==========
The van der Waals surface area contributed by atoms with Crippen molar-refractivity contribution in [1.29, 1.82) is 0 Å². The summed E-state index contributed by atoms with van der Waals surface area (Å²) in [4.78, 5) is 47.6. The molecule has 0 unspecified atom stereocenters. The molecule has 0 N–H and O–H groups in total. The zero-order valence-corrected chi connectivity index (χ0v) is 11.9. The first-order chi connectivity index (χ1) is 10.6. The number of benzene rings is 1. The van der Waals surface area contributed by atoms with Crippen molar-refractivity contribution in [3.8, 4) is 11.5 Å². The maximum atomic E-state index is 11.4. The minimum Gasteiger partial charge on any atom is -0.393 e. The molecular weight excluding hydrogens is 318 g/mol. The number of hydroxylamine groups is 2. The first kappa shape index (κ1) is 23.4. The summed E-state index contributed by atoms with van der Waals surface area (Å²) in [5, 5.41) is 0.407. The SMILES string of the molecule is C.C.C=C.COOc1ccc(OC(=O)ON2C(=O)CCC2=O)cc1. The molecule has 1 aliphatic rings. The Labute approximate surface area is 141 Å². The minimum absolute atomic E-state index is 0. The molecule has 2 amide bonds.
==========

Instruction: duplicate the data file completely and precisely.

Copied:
The van der Waals surface area contributed by atoms with Crippen molar-refractivity contribution in [1.29, 1.82) is 0 Å². The summed E-state index contributed by atoms with van der Waals surface area (Å²) in [4.78, 5) is 47.6. The molecule has 0 unspecified atom stereocenters. The molecule has 0 N–H and O–H groups in total. The zero-order valence-corrected chi connectivity index (χ0v) is 11.9. The first-order chi connectivity index (χ1) is 10.6. The number of benzene rings is 1. The van der Waals surface area contributed by atoms with Crippen molar-refractivity contribution in [3.8, 4) is 11.5 Å². The maximum atomic E-state index is 11.4. The minimum Gasteiger partial charge on any atom is -0.393 e. The molecular weight excluding hydrogens is 318 g/mol. The number of hydroxylamine groups is 2. The first kappa shape index (κ1) is 23.4. The summed E-state index contributed by atoms with van der Waals surface area (Å²) in [5, 5.41) is 0.407. The SMILES string of the molecule is C.C.C=C.COOc1ccc(OC(=O)ON2C(=O)CCC2=O)cc1. The molecule has 1 aliphatic rings. The Labute approximate surface area is 141 Å². The minimum absolute atomic E-state index is 0. The molecule has 2 amide bonds.